November 19, 2012

Terministic Screens

Re-posting, because it looks like my original comment got eaten.

The example of terministic screens is, I think, a good illustration of how many people see the world. Going to college after high school is an illuminating experience for most students, especially if they go from a small town to a much bigger city. One thing I noticed was that in a college setting, people were less likely to put people into an arbitrary box to define them; or, rather, made the boxes bigger and less inclusive so it became less grating. For a lot of people, the world is divided into binaries. You can be a boy, or you can be a girl. You can be masculine, or you can be feminine. You can be heterosexual or homosexual. Burke uses the phrase, “A way of seeing is also a way of not seeing,” and this is true for these screens. The implication of identifying as a boy is that you are not a girl. If you identify as heterosexual, you do not fall in love with a member of your same sex. There are “acceptable” levels of crossover between the two binaries; girls can be a bit masculine without much stigma. But there is a limit, and if you crossover too much without identifying as the other, things start to get “complicated”.

Boys cannot be too “feminine” or else they are being “girls” and that is not good, they are functioning outside of their gender binary. If you are homosexual, you cannot have a “legitimate” relationship with a member of the opposite sex, or else you have been lying or confused the whole time, and have really been heterosexual all along. If you start to operate outside of your box, you are tried to be placed in a new, regardless of whether or not it really fits. If either one of the boxes really fit.

There are places in the world, however, where there are boxes that do not constrict quiet so much. Some people rebel against the very idea of a box, but others simply want to fit in one, to feel like they are normal too, because look! All these people are lie me too, see, I fit here. This is why the boxes are being worked to be expanded. One of the most prevalent examples is the use of sexual identification labels. Instead of the two binaries of “heterosexual” and “homosexual”, the list has been expanded to include all the wiggle room between the two. Now, people can identify as bisexual, pansexual, asexual, demi-sexual, and many others. They can choose the way they identify that fits them the best. The main complaint about this list is that other people, who conform to the dual binary of sexual expression, believe that the list is too long, that these labels are arbitrary and unnecessary. The rebuttal is, if we are going to be forced into boxes and labels, then we deserve ones that do not grate like an ill-fitting shoe.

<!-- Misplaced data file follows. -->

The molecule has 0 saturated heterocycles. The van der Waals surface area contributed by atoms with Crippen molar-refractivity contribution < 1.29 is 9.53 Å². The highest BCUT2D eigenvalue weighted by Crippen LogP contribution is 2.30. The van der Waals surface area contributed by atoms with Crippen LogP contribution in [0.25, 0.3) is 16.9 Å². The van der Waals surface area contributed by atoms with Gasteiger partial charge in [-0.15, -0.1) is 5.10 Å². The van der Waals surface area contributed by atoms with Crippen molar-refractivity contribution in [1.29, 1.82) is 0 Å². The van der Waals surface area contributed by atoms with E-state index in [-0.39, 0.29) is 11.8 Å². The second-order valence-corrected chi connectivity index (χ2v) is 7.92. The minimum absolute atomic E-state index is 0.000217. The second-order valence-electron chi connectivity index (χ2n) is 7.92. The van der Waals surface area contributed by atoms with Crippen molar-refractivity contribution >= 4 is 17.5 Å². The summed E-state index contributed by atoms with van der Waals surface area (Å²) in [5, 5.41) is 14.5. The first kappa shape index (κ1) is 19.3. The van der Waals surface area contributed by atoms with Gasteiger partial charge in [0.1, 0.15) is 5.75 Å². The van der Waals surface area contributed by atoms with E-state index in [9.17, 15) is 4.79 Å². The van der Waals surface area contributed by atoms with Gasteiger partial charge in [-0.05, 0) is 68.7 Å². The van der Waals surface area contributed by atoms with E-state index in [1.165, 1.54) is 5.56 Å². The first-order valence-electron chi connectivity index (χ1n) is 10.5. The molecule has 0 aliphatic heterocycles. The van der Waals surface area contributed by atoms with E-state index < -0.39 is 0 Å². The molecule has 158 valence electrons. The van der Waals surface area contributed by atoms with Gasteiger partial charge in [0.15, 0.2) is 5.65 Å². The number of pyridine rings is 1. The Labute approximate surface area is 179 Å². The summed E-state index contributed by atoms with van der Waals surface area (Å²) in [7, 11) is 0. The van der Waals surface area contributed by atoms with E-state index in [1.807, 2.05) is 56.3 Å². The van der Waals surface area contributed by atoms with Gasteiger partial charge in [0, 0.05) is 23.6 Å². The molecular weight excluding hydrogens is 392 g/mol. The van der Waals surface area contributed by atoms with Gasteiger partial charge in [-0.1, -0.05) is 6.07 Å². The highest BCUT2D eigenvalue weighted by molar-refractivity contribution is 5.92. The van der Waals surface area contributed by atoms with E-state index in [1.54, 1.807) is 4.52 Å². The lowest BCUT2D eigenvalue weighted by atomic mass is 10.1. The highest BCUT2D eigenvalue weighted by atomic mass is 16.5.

Terministic screens to inform how we interact with the world. If we do accept that, then we should work on expanding our list of acceptable boxes.


Nicole Lynn said...

I like how you applied terministic screens to the idea of sexuality and gender that was brought up in Butlers article. The impression people have of others is heavily influenced by the label they are given for a particular situation. Even more complicated at times is how we label what feminism and masculinity are and how they correlate with "women" and "men." Each individuals experience gives them a different perspective on how to define these terms and to make something different of their relationship. Thus they create their own boxes for people that may not necessarily fit them or the box they unknowingly create for themselves as they try to create their own definitions.

Shanae Simon said...

I am really evaluating the idea that people are less likely to put other people in a arbitrary box and the more I think about it this becomes very true, which is intriguing to me. When people come to college their "behavior must be observed thrugh one or another kind of terministic screen, that directs the attention in keeping with nature (Burke 49)." Therefore, this explains the willingness of new college students to change their perception of a term in order to "fit in" with their peers. This also presents the argument that terministic screens are used to relate to one another.

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